A melon dessert as intoxicating as the fruit
That aroma is unmistakable. When you’re walking through the outdoor markets — or even the frigid produce section at supermarkets — and you smell that swirl of floral, sweet melon. No matter the type, it hits your nose and that’s all you want.
Often melon can bring up negative connotations of bad, sad fruit salads and edible arrangements. But in late summer, when at its peak, it’s the only fruit I want to eat. Yes, watermelon counts and is delicious, but I’m talking about cantaloupes, honeydews and, my favorite, the Charentais — all melons with a dense, buttery flesh and an odor reminiscent of a papaya with a spritz of Jo Malone London’s red roses cologne.
Weiser Farms’ melons are the ones I seek out when I’m at the Santa Monica or Hollywood farmers markets (I also enjoy the selection at Cookbook, the specialty food store with locations in Echo Park and Highland Park), but honestly, all melons are good this time of year. And when they’re this good, you only want to eat them raw, chilled from the fridge for an icy, refreshing snack or at room temperature, swaddled in paper-thin slices of prosciutto or speck.
But I see your unadulterated melon and raise you this: a snowy landscape of melon granita — lightly sweetened, spiked with a splash of lime juice, and scented with rosewater — toppling over large, spoon-made chunks of more melon, all sprinkled with toasted pistachios and decorated with edible flowers. The rosewater highlights the melon’s floral quality while the pistachios further plant it in the Middle Eastern dessert canon. Edible flowers gild the lily. You might think “this is a bit much,” but this time every summer, that aroma takes over and you must succumb to the fantastical mood it brings with it.
Mixed Melons With Rosewater Granita and Pistachios
15 minutes, plus 4 hours freezing time. Serves 8.
This dessert is as simple as it gets. There’s no cooking involved, just some patient freezing time to get the granita to the proper consistency. If you don’t like rosewater, you can leave it out, but do use vanilla extract in its place (orange blossom water also complements the melons well, if that’s more your speed).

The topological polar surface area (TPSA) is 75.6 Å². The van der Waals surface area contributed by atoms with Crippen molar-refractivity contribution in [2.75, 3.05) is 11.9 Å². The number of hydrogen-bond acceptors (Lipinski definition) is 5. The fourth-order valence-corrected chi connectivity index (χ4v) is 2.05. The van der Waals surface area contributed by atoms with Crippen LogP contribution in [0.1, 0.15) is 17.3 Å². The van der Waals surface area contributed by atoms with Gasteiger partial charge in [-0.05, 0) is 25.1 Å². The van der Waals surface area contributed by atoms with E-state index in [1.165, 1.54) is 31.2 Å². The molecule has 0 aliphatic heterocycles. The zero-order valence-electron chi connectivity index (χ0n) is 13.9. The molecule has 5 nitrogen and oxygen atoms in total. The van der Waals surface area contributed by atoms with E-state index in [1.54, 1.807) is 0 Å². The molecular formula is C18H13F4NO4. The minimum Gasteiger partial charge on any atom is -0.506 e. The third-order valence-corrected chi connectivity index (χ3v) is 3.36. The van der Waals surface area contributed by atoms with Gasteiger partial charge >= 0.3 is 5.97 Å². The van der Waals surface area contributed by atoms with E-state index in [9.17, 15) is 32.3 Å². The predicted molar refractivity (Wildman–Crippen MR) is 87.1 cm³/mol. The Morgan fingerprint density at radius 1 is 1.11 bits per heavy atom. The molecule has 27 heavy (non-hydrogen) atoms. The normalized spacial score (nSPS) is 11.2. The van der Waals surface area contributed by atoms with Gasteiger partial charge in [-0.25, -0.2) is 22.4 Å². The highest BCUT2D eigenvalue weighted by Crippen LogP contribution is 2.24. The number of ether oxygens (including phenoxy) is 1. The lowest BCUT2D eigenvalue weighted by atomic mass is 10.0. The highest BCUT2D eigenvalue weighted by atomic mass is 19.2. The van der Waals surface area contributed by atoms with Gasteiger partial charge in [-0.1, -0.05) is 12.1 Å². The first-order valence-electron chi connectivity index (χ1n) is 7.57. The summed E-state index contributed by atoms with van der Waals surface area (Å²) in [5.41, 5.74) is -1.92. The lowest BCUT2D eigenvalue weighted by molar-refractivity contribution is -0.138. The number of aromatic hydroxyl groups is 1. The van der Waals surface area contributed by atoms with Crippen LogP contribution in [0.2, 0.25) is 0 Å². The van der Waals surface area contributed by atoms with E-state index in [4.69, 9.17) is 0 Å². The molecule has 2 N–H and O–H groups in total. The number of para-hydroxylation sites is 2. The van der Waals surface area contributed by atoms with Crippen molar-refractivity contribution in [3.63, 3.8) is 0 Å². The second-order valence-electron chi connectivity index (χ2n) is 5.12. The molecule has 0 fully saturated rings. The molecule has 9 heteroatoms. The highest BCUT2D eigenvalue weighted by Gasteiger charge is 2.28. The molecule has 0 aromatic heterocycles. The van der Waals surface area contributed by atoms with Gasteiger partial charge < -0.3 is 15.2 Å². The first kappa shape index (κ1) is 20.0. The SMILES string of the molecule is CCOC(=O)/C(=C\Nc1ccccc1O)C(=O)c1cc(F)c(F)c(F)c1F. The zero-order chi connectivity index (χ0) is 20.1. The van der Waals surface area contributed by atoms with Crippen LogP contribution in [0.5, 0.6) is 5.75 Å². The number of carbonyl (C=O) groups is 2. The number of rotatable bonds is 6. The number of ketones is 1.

- 2 ripe cantaloupe, honeydew or Charentais melons, rinds removed, halved, and seeds removed
- 1/2 cup granulated sugar
- 2 tablespoons fresh lime juice
- 1/2 teaspoon kosher salt
- 1/4 to 1/2 teaspoon rosewater (or orange blossom water)
- Chopped, toasted pistachios and edible flowers, to garnish
Using a spoon, dig out bite-size chunks from both melons and let them fall into a bowl; discard the rinds. Weigh out 1 3/4 pounds chunks (about one quarter of the flesh) and place in a blender with the sugar, lime juice, salt and rosewater; place the remaining chunks in a bowl, cover with plastic and refrigerate until ready to use. Blend on high until the sugar dissolves and the purée is super smooth, at least 1 minute.
Pour the melon purée into a shallow glass dish and place in the freezer. Let the purée freeze for 1 hour, then stir with a fork to break up any frozen chunks, redistributing them in the purée. Repeat, stirring the purée every hour until it forms an icy granita, about 4 hours total. (You can do this a day ahead of time if you like.) Several minutes before you plan to serve the granita, place a large platter with a rim in the freezer or refrigerator to chill.
When ready to serve, arrange the chilled melon chunks on the chilled platter so they sit in more or less an even layer. Quickly spoon the granita all over the melon (use as much as you like and save the rest in the freezer), then sprinkle with some pistachios and edible flowers. Serve the granita at once, family-style, so people can spoon it into glasses or dig in with spoons directly from the platter.
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